3. “reason to lie”- This is plain talk; you can try to discredit anything with: “maybe they had a reason…”- I don’t even know what you mean by this – but I can tell you why they might fabricate Paul Revere. Paul Revere is an account of extreme patriotism- how they defended America even in a minute’s time. Its a good lesson to teach all American’s. There is ample reason to tell a Paul Revers tall tale.
    Even so do I question Paul Revere because “maybe somebody fabricated it? No! because it is history seen by a large amount of people.
    4. “Contradictions”- Please enlighten me to any contradiction you know of. I know of NONE.
    I have answered all your points. Unfortunately you gave no specifics- possibly because you have none.

  32. Careful, Joe Schmo. The Christian gospels are pretty firm on the matter that a certain Jesus is the one-way road to heaven. If we are going to apply a set of standards to one, it’s only fair to apply it across the board.
    The Torah establishes us in so many ways as a legitimate nation within human civilization. Further, we can apply theological principles to it, and live by the moral, ethical and legal system we sustain from it, but just as it deserves respect as our seminal national narrative, we do ourselves no favors demanding historical viability where it is impossible to support it.

  33. hehehe…JS, *sigh* let’s take a look.
    1) Obviously the sources you mention don’t count as mutiple sources. it doesn’t count if the sources take there bases from the same source. The point of multiple sources is that independant sources claim it, not that later ones dependant on earlier ones do it over and over again. Obviously the macabees are neither eyewitnesses nor independant sources. Anyhow, while Muffti basically buys the four author hypothesis, its just another way in which we have reason not to take the ‘history’ very seriously, especially where there are divergences. As for Paul Revere, we have a record of of his arrest by the brits, we have eye witness report from Dawes (who got away) and Prescott. Not to mention he was charged with the duty of warning the Americans by lantern, the site of which was confirmed by eyewitnesses including Adams and Hancock.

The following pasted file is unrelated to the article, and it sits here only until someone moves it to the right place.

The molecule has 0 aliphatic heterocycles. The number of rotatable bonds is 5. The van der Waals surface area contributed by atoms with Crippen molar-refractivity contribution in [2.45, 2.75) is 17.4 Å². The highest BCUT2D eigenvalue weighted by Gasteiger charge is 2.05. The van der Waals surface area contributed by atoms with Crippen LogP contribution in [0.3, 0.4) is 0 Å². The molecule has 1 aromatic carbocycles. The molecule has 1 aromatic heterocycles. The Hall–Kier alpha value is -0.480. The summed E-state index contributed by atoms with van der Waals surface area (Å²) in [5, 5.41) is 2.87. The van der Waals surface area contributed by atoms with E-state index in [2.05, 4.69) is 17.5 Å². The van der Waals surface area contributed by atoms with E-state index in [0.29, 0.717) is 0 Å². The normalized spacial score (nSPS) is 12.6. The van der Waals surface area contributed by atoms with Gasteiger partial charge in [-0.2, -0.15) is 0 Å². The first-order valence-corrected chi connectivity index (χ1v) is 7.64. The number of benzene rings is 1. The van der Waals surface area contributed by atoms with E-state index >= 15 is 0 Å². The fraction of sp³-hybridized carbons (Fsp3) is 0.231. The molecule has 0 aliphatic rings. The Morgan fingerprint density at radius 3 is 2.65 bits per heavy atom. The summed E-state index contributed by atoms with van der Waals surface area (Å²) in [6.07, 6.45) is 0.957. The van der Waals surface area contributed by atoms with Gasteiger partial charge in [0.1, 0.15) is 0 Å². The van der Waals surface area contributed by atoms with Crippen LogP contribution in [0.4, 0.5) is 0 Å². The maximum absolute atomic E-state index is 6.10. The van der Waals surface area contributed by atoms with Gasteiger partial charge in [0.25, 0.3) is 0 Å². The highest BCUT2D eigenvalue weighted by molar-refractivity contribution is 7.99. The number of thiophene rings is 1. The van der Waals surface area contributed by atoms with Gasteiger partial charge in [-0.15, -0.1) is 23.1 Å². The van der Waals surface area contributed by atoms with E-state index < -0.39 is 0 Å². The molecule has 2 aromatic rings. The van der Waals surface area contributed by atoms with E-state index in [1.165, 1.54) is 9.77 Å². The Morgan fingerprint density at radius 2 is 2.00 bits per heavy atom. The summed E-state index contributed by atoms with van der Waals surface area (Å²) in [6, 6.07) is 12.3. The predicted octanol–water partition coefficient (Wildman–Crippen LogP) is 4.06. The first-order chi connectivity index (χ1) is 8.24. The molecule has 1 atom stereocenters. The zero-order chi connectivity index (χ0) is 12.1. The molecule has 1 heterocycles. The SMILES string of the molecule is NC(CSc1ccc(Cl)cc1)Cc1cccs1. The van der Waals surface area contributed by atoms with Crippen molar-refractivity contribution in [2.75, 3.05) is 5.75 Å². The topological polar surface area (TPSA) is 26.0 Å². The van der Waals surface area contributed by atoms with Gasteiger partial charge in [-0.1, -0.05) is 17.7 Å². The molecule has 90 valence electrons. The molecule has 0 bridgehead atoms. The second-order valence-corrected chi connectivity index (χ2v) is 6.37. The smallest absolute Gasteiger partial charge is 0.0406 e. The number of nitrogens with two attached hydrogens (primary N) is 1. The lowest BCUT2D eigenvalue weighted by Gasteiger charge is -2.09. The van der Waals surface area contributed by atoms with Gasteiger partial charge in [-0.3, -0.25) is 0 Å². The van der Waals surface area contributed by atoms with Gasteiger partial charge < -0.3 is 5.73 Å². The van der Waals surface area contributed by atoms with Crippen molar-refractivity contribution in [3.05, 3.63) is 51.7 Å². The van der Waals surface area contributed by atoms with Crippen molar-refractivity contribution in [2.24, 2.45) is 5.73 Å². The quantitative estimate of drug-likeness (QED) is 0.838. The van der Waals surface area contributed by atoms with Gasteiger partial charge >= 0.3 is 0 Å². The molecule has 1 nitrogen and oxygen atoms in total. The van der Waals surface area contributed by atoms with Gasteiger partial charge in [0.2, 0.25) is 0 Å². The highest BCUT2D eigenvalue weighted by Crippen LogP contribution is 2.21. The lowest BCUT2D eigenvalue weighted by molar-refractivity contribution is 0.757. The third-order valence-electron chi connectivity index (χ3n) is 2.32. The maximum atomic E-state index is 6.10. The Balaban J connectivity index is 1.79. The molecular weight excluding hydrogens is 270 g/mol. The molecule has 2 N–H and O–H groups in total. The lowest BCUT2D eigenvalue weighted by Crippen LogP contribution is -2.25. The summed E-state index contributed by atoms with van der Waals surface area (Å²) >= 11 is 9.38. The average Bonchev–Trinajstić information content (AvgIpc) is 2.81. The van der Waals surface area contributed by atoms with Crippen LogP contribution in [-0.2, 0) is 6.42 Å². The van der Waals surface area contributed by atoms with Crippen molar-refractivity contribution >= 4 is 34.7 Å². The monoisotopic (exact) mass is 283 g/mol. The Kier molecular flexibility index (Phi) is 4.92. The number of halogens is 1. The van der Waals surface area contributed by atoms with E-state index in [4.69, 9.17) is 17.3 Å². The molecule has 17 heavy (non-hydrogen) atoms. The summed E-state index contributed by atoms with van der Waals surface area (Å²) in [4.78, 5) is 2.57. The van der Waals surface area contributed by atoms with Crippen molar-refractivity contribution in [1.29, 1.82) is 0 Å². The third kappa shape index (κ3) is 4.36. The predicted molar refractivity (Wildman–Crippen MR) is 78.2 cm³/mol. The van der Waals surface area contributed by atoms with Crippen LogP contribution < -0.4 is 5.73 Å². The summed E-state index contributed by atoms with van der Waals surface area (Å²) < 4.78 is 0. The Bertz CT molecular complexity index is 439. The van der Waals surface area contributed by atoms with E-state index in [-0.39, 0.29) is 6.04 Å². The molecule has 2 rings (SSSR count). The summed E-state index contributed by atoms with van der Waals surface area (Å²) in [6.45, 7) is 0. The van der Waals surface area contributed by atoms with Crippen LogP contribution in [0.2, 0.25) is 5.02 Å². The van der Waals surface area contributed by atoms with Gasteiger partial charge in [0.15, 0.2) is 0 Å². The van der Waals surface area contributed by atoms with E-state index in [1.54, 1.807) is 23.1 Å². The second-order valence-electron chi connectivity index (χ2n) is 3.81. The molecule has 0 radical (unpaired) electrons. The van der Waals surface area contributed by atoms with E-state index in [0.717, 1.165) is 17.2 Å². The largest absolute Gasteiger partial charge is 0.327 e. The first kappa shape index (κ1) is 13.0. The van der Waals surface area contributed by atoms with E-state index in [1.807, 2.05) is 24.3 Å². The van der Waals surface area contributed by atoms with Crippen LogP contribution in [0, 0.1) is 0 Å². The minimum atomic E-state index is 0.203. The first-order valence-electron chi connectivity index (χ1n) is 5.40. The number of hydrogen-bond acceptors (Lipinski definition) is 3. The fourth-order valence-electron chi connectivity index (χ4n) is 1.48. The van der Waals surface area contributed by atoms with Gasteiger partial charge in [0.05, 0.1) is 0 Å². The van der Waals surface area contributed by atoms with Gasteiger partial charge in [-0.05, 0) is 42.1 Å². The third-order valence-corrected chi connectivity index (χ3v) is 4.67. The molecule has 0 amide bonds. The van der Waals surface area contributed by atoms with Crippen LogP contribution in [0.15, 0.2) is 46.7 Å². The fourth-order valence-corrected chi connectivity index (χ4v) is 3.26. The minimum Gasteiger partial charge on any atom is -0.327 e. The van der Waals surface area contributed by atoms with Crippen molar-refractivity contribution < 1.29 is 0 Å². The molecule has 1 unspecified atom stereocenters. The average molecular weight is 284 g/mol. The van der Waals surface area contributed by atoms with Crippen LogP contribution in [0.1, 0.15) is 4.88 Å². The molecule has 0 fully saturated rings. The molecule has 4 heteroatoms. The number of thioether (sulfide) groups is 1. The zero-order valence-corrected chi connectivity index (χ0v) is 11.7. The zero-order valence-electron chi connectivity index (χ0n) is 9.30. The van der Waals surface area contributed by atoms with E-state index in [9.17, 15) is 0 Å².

As for Revere, you wouldn’t expect archeological evidence would you? When a story suggests that a certain type of evidence can be left behind you search for that evidence. Where it is confirmed, great. Where not confirmed, we look for explanations as to why it wasn’t confirmed. (Muffti honestly can’t believe that he has to tell an obviously educated person this kind to thing).
    Reason to lie? Muffti gave several motives. He supposes you could always come up with a reason to fabricate. When the reason looks plausible, you balance it out against how easy it would be to lie, how much other evidence we have for the event etc. The point is that the more plausible the reason to lie (or not even lie really, just the greater the chances for error) the less inclined you ought to be to believe that the narrative is true.
    Now, you can deny any challenge to a story as just more skepticism if you like. Muffti is just telling you what the cannons of historical research seem to suggest. If you don’t like it, fine. But then don’t go on about how ‘history’ has taught you anything.
    Finally, as for contradictions, the list is long. Fortunately, someone else took the time to compile one. Muffti doesn’t endorse all of these as literal contradictions, though quite a few are. Unfortuantely, the list contrains quite a few new testament refs that you should probably ignore.
    Muffti is sure you’ll draw on appologetic sources that try to reconcile them. Good for you if it makes you feel better. In any case, Muffti’s favourites are:
    1. The creation stories don’t match.
    2. God says ‘we’ in creating man in one of them, later says that he is a unity in the shma (etc.)
    3. Famously, there are two stories that don’t match in the flood: different counts for how many animals, different accounts of where the ark lands, apparently different covenants with God.
    4. Samuel 17:50-51 says that David killed Goliath. II Samuel 21:19 says that Elhanan killed the same Goliath.
    OK, JS, go find some reasons to call these non-contraditions. Let the ad hoc reasoning begin!